Your aorta is your longest artery that transports oxygen-rich blood from your heart to the rest of your body. Your aorta runs from your heart’s left chamber down through your abdomen, where it branches off. If the walls of your aorta become weakened or damaged, they can balloon out. This bulge in your aorta is called an aortic aneurysm. Aortic aneurysms can be called different names, depending on where the bulge is located. If the bulge is in your chest, it’s called a thoracic aortic aneurysm, but if it’s in your abdomen, it’s called an abdominal aortic aneurysm. In either case, if the aneurysm bursts, it is a life-threatening emergency.
The key to treating an aortic aneurysm is knowing about it before it bursts. Ultrasound imaging, which is available here at Excel Diagnostics & Nuclear Oncology Center, can detect the presence of aortic aneurysms. But how do you even know that it’s time for an ultrasound? Dr. Ebrahim Delpassand shares the top signs that you may have an aortic aneurysm.
Signs you might have an aortic aneurysm
Because they can develop slowly without any warning signs, you might not realize you have one. However, as the aneurysm grows, you may start to spot some of these warning signs:
- Shortness of breath
- Back pain
- Hoarse voice
- Chest pain and/or tenderness
Unfortunately, all of these symptoms can be caused by a multitude of conditions. For example, back pain can be related to kidney stones or pulled muscles, while coughing could be related to a viral or bacterial infection. That being said, if you are in a high-risk category for developing an aneurysm, it’s even more vital to monitor for any of the above-listed symptoms.
High blood pressure and high cholesterol can increase your risk of developing an aortic aneurysm. Other risk factors for aortic aneurysms include:
- Being older than 65
- Having a family history of aneurysms
- Having hardened arteries (atherosclerosis)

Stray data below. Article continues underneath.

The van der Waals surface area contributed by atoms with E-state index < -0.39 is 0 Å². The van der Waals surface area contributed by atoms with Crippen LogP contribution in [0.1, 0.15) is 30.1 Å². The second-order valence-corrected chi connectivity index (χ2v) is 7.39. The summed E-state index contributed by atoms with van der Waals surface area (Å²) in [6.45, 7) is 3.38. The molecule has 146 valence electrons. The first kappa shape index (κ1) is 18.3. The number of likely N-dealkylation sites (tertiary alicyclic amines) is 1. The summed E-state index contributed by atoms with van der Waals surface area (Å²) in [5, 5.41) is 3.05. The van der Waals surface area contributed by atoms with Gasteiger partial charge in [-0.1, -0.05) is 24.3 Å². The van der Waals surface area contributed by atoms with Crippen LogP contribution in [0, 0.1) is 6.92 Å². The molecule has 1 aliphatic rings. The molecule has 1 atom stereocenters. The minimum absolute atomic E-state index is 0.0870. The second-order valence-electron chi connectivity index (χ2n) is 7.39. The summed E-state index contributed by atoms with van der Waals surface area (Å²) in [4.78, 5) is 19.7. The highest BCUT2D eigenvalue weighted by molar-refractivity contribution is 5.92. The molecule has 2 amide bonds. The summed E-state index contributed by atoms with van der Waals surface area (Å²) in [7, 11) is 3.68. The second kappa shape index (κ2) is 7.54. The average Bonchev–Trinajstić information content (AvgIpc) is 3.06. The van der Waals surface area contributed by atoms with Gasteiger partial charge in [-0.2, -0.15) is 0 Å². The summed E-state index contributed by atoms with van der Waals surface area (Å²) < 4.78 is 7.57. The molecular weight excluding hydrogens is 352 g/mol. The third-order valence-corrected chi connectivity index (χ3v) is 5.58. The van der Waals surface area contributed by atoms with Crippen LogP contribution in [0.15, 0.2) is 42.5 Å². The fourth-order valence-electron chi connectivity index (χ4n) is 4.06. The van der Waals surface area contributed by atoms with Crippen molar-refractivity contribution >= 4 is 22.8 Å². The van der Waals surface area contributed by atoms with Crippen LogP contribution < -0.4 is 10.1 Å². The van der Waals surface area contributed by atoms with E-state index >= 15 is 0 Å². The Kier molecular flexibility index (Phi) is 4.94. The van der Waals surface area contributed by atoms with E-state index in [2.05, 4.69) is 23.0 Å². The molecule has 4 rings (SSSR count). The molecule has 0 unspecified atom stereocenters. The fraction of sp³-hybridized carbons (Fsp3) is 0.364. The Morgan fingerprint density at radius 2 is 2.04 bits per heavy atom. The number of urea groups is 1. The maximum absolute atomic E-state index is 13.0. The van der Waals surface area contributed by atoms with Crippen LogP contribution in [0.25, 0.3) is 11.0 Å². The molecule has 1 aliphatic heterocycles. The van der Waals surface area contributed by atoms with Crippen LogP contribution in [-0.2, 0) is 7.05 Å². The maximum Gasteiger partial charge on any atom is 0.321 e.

- Heart abnormalities such as bicuspid aortic valve
If you have any of the above risk factors and start to spot the common symptoms of an aneurysm, don’t brush them off. Treating aortic aneurysms before they burst can help save your life.
Warning signs of a ruptured aortic aneurysm
Left untreated, the continued force of your blood pressure against the wall of your aorta can cause the aneurysm to dissect or rupture. Both dissections and ruptures are life-threatening medical emergencies because your aorta can bleed quickly into your chest or abdominal cavity.
Signs of a burst aortic aneurysm include:
- Sudden and severe drop in blood pressure
- Passing out from loss of blood and/or drop in blood pressure
- Severe chest or back pain (depending on where the aneurysm was located)
- Trouble breathing
- Difficulty swallowing
If you notice these symptoms, call 9-1-1 immediately. Don’t attempt to drive yourself or a loved one to the hospital. Wait for emergency assistance.
Can you prevent aortic aneurysms?
You can reduce your risk of developing an aneurysm by managing cardiac conditions, such as high blood pressure, practicing heart-healthy habits, and avoiding or stopping smoking. Some risk factors, such as family history and age, are unavoidable, so it’s possible to develop an aneurysm even if you do your best to avoid it.
If you do develop an aneurysm, it’s important to monitor the condition to prevent a rupture. Our experienced team uses the latest ultrasound technology to diagnose aortic aneurysms and monitor their growth. Monitoring the growth and behavior of an aneurysm can help shape your treatment plan, whether that includes medication or surgical procedures.
If you need to schedule your ultrasound, call our Houston, Texas, office at 7713-781-6200 or use our online portal to schedule an appointment.